At the height of Fonzie-mania in the 1970s Henry Winkler had so much pull he could have insisted on a side-deal in which he got to play every D’Ascoyne in a televised remake of Kind Hearts and Coronets if he had wanted to. Mercifully he instead chose to star in this adaptation of A Christmas Carol.
Eric Till directed this telefilm which sets Dickens’ story in Depression- Era America. Winkler, so heavily made-up he looks like a zombie instead of an old man, portrays Benedict Slade, the Scrooge stand-in and R.H. Thompson plays Slade’s man-bitch Thatcher, the Bob Cratchit counterpart. Kenneth Pogue has the Jacob Marley role as Latham and Susan Hogan barely registers as the forever-irritating Belle stand-in. (Thank you to Garrett Kieran for catching an error – I accidentally listed David Wayne as the Marley stand-in.)
This version of the Carol pulls the annoying maneuver of pretending the visits from Merrivale and the other ghosts are all a dream. There’s even an in-world reference to the Dickens novel A Christmas Carol.
On the plus side the visits of each of the Ghosts of Christmas Past, Present and Yet to Come are cleverly heralded by time period appropriate music and news broadcasts airing on Slade’s bedside radio. The old tight-wad is especially discomfited by the outre 1970s music blaring from the radio before the arrival of the black Ghost of Christmas Yet to Come.
We viewers see that Slade started life at an orphanage, where he spent many lonely and disappointing Christmases. Part of the further darkening of his character comes about from his service in World War One, which is a nice and interesting approach but it means Scrooge should not be ANYWHERE near as old as he is by the time of the Great Depression if he was young enough to run off and serve in the Great War.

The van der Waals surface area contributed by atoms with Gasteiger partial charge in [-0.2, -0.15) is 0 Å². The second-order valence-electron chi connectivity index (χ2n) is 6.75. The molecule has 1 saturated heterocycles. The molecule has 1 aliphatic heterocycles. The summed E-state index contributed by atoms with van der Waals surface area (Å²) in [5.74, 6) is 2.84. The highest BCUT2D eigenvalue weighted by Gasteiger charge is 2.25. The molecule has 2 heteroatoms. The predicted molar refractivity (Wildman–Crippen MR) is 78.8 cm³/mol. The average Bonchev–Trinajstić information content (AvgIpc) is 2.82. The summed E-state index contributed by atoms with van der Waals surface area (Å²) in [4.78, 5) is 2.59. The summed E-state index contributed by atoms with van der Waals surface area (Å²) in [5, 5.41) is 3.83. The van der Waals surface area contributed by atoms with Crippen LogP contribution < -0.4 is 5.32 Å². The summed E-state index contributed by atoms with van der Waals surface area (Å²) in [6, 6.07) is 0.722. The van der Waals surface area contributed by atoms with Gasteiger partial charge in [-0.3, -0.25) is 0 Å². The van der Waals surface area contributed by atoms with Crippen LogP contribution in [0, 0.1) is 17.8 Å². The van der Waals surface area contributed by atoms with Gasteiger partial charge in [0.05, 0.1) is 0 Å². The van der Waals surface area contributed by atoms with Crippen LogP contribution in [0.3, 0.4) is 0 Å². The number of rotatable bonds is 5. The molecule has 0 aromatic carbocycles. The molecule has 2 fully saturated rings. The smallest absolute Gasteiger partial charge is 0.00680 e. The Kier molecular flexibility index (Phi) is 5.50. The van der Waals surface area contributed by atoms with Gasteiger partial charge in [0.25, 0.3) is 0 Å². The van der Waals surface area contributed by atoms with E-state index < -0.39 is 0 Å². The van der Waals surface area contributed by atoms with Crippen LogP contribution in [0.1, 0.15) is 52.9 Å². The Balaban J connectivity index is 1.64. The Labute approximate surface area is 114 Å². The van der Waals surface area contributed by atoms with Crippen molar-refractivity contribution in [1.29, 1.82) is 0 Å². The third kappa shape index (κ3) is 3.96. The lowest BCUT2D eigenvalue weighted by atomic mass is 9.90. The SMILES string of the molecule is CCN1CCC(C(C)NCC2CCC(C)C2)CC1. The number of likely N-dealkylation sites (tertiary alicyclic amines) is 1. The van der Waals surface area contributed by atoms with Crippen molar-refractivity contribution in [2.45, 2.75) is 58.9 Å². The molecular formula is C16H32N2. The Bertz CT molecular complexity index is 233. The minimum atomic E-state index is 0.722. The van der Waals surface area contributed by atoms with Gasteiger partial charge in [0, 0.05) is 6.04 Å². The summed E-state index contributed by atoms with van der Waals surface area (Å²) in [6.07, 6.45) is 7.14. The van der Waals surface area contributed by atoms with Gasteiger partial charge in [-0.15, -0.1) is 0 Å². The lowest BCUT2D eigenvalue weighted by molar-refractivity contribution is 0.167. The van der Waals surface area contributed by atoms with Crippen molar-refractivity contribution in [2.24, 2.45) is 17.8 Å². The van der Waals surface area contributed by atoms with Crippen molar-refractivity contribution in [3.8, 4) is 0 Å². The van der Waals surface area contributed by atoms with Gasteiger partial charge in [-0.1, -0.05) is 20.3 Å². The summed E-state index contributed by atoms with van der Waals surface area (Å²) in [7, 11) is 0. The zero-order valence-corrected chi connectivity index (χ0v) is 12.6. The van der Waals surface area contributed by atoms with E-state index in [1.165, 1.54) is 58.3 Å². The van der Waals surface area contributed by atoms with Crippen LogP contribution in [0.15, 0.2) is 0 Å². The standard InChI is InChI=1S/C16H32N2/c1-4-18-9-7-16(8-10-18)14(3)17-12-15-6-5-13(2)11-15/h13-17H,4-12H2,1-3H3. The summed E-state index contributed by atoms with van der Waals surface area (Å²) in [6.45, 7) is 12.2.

Scrooge does not have to be a withered old man in every version of the story, y’know, and this would have been the perfect time to depict a Scrooge figure that was still young enough to get quite a few years of enjoyment out of his new outlook on life. With most Scrooges you get the feeling they had maybe a nice five or six years tops after that very memorable Christmas Eve.
This one tries hard to tug on the heart-strings but never quite rises to the level of a classic. It’s always essential for my yearly viewing but I’m obviously a sucker for just about any version of this story. For non-enthusiasts of the Carol I would say that fans of the Depression-set television series The Waltons would probably be the people most likely to enjoy this version of the Dickens story.
FOR DOZENS MORE VERSIONS OF A CHRISTMAS CAROL CLICK HERE: https://glitternight.com/category/a-christmas-carol-2/
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